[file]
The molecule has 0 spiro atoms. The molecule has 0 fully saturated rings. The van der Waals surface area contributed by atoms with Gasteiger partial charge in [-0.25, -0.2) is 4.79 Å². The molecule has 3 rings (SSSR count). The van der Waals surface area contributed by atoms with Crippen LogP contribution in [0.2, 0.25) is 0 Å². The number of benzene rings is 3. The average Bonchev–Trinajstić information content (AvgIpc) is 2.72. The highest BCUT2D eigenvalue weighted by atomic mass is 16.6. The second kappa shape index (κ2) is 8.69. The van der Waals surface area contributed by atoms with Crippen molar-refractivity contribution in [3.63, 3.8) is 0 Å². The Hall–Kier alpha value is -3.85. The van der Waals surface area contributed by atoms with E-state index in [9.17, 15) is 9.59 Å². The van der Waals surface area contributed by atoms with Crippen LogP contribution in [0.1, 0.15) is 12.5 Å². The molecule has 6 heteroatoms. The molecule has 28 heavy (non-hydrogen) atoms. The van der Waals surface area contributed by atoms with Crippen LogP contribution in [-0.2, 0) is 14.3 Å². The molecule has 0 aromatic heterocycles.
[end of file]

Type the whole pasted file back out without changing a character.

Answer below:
The molecule has 0 spiro atoms. The molecule has 0 fully saturated rings. The van der Waals surface area contributed by atoms with Gasteiger partial charge in [-0.25, -0.2) is 4.79 Å². The molecule has 3 rings (SSSR count). The van der Waals surface area contributed by atoms with Crippen LogP contribution in [0.2, 0.25) is 0 Å². The number of benzene rings is 3. The average Bonchev–Trinajstić information content (AvgIpc) is 2.72. The highest BCUT2D eigenvalue weighted by atomic mass is 16.6. The second kappa shape index (κ2) is 8.69. The van der Waals surface area contributed by atoms with Crippen molar-refractivity contribution in [3.63, 3.8) is 0 Å². The Hall–Kier alpha value is -3.85. The van der Waals surface area contributed by atoms with E-state index in [9.17, 15) is 9.59 Å². The van der Waals surface area contributed by atoms with Crippen LogP contribution in [0.1, 0.15) is 12.5 Å². The molecule has 6 heteroatoms. The molecule has 28 heavy (non-hydrogen) atoms. The van der Waals surface area contributed by atoms with Crippen LogP contribution in [-0.2, 0) is 14.3 Å². The molecule has 0 aromatic heterocycles.